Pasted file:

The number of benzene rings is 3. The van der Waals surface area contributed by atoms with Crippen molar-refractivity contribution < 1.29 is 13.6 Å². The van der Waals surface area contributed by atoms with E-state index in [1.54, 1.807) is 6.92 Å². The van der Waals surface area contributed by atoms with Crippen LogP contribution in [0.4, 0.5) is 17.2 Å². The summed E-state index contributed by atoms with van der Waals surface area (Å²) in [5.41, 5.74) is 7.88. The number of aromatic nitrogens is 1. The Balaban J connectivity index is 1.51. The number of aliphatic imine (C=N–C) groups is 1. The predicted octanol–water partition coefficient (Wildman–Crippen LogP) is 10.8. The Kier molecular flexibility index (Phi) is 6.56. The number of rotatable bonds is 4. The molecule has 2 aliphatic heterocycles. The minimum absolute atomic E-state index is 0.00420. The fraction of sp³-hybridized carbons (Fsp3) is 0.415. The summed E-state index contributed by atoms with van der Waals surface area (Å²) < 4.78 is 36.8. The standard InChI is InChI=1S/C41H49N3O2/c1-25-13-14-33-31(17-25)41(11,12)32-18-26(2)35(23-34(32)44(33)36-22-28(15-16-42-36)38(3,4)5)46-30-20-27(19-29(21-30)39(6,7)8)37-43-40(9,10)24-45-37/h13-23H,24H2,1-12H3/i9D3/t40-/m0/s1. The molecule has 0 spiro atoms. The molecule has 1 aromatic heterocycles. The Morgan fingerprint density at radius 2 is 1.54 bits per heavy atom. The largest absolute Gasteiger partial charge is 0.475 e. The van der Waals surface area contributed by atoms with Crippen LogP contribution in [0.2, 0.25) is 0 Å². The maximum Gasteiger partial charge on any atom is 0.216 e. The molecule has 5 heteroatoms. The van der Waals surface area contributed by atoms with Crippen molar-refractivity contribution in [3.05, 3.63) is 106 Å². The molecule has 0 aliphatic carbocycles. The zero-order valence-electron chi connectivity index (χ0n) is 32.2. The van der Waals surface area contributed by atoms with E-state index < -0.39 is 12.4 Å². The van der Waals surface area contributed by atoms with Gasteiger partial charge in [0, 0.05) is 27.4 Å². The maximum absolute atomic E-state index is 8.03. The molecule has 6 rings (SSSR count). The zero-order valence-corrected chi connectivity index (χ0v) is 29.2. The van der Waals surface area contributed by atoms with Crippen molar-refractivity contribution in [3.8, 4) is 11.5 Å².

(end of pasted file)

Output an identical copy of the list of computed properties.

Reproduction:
The number of benzene rings is 3. The van der Waals surface area contributed by atoms with Crippen molar-refractivity contribution < 1.29 is 13.6 Å². The van der Waals surface area contributed by atoms with E-state index in [1.54, 1.807) is 6.92 Å². The van der Waals surface area contributed by atoms with Crippen LogP contribution in [0.4, 0.5) is 17.2 Å². The summed E-state index contributed by atoms with van der Waals surface area (Å²) in [5.41, 5.74) is 7.88. The number of aromatic nitrogens is 1. The Balaban J connectivity index is 1.51. The number of aliphatic imine (C=N–C) groups is 1. The predicted octanol–water partition coefficient (Wildman–Crippen LogP) is 10.8. The Kier molecular flexibility index (Phi) is 6.56. The number of rotatable bonds is 4. The molecule has 2 aliphatic heterocycles. The minimum absolute atomic E-state index is 0.00420. The fraction of sp³-hybridized carbons (Fsp3) is 0.415. The summed E-state index contributed by atoms with van der Waals surface area (Å²) < 4.78 is 36.8. The standard InChI is InChI=1S/C41H49N3O2/c1-25-13-14-33-31(17-25)41(11,12)32-18-26(2)35(23-34(32)44(33)36-22-28(15-16-42-36)38(3,4)5)46-30-20-27(19-29(21-30)39(6,7)8)37-43-40(9,10)24-45-37/h13-23H,24H2,1-12H3/i9D3/t40-/m0/s1. The molecule has 0 spiro atoms. The molecule has 1 aromatic heterocycles. The Morgan fingerprint density at radius 2 is 1.54 bits per heavy atom. The largest absolute Gasteiger partial charge is 0.475 e. The van der Waals surface area contributed by atoms with Crippen LogP contribution in [0.2, 0.25) is 0 Å². The maximum Gasteiger partial charge on any atom is 0.216 e. The molecule has 5 heteroatoms. The van der Waals surface area contributed by atoms with Crippen molar-refractivity contribution in [3.05, 3.63) is 106 Å². The molecule has 0 aliphatic carbocycles. The zero-order valence-electron chi connectivity index (χ0n) is 32.2. The van der Waals surface area contributed by atoms with E-state index < -0.39 is 12.4 Å². The van der Waals surface area contributed by atoms with Gasteiger partial charge in [0, 0.05) is 27.4 Å². The maximum absolute atomic E-state index is 8.03. The molecule has 6 rings (SSSR count). The zero-order valence-corrected chi connectivity index (χ0v) is 29.2. The van der Waals surface area contributed by atoms with Crippen molar-refractivity contribution in [3.8, 4) is 11.5 Å².